Electric Run NYC 5K, Brooklyn NY, September 27, 2013
This was my first (and to date, only) "fun run" (a race with no timed element). And boy was it fun! The "Electric Run" series has events all over the country. They are known for their electronic music and large light displays. It was especially fun for me because my wife and daughter joined me. In 2014 we'll be looking out for other fun runs like the "color runs" and maybe "zombie runs". A lot of fun.
Rock and Roll Providence Half Marathon, Providence RI, September 29, 2013
My first Rock 'n Roll Competitor event definitely will not be my last. Well, OK, that's pretty much a non-statement considering that when I ran it I had already signed up for the Brooklyn 10k. Still, you get the idea. The RnR races are well organized, with good courses that offer far above par in-race entertainment. Plus they offer very cool medals for participating in multiple events. I have to say, purely in terms of enjoying the actual race itself, this Providence race was second only to the Disney race. This was a great event!
Rock and Roll Brooklyn 10K, Brooklyn NY, October 12, 2013
This event had a triple whammy of goodness. Whammy number one - it was another RnR race which, as I have established, are very fun events. Whammy number two - It was in the beautiful Prospect park in the awesome borough of Brooklyn. Whammy number three - and the best of all - I got to run it with my daughter! Who could ask for more? I think this just might be an annual event.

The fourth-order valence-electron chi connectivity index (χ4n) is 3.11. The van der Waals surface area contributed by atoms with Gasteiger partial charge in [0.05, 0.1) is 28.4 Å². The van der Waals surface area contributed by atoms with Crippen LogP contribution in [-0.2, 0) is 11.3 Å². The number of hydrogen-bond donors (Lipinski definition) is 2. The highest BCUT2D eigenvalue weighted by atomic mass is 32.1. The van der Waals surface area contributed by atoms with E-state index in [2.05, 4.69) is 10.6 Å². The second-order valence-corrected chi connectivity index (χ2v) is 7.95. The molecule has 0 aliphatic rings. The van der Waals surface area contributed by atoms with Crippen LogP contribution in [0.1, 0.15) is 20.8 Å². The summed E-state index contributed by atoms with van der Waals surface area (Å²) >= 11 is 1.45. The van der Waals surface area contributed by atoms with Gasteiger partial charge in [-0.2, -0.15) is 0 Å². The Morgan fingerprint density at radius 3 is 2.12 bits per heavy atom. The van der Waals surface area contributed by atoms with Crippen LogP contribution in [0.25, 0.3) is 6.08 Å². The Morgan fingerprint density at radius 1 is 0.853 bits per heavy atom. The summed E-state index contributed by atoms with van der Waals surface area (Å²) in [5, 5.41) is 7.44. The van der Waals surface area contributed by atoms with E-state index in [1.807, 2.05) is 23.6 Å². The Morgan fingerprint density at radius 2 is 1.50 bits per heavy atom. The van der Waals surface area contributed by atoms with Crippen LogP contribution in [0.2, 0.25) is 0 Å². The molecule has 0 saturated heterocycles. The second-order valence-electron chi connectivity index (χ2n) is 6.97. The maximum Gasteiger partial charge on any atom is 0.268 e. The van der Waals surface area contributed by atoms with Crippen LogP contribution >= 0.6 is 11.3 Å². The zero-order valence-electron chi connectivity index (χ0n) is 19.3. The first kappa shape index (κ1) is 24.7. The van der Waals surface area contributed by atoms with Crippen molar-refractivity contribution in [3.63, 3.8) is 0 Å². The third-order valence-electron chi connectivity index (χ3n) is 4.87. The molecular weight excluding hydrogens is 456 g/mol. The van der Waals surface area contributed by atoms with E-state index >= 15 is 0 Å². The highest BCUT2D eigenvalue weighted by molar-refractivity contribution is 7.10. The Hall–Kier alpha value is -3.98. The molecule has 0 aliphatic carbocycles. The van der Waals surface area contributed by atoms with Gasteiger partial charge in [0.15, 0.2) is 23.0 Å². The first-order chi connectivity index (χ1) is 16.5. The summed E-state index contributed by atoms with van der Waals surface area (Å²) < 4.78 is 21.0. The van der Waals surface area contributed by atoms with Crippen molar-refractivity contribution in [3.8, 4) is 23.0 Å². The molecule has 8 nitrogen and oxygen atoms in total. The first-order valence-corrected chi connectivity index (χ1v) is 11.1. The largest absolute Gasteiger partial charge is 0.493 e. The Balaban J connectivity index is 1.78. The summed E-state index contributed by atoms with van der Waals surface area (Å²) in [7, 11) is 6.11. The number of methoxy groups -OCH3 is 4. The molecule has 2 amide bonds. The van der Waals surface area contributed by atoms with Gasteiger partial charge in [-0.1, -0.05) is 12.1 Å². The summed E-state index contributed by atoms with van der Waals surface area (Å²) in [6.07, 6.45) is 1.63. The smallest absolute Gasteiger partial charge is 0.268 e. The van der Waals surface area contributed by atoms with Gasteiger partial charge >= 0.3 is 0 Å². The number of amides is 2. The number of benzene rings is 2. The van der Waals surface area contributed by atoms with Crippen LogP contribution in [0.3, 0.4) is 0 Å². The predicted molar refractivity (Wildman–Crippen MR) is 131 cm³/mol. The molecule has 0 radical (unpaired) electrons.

Route 66 Marathon, Tulsa OK, November 24, 2013
All this work all year, all this training, came down to this: my first full marathon. The experience honestly was not what I had hoped - the weather was bitterly cold which not only impacted the race but also my hopes to socialize and maybe meet people before and after. Also I had gone with the intention of getting together with my brother which also did not happen. Still, this is a very well organized race with one sweet medal! And as they say, you never forget your first. I also got a chance to see a new city and state, which I always enjoy. Tulsa is quite a charming city. Of course marathon and half marathon courses tend to show off their host cities, and this was certainly true for Tulsa. Running along the river and through the university were highlights.
NYC Runs Hot Chocolate 10K, Roosevelt Island NY, December 15, 2013
My last race of the year and I was able to do it with Natalie! Cold cold COLD! And slushy and sloppy. Still, a very nice course and easy to get to. Also my first race with NYCRuns - I am planning to do their Central Park half marathon in February. This may become another annual event.

All in all, a pretty good effort for my first year I think. I was able to mix in lots of different types of race including a fun run, 5k's, 10k's, Half Marathons and even a Full Marathon. I am hoping for 2014 to be even a bigger running year for me. Next time I will delve into my plans for next year.

Until then, keep running!

Wednesday, December 18, 2013

NYC Runs Hot Chocolate 10K Roosevelt Island NY

 Listen to my podcast in which I talk about running the 10K!

On Sunday December 15th I ran in the NYC Runs Hot Chocolate 10K on Roosevelt Island with my daughter Natalie. This was the second time Nat and I did a 10K together, having previously run the Rock 'n Roll Brooklyn 10K last October. As far as this race goes, all I can say is...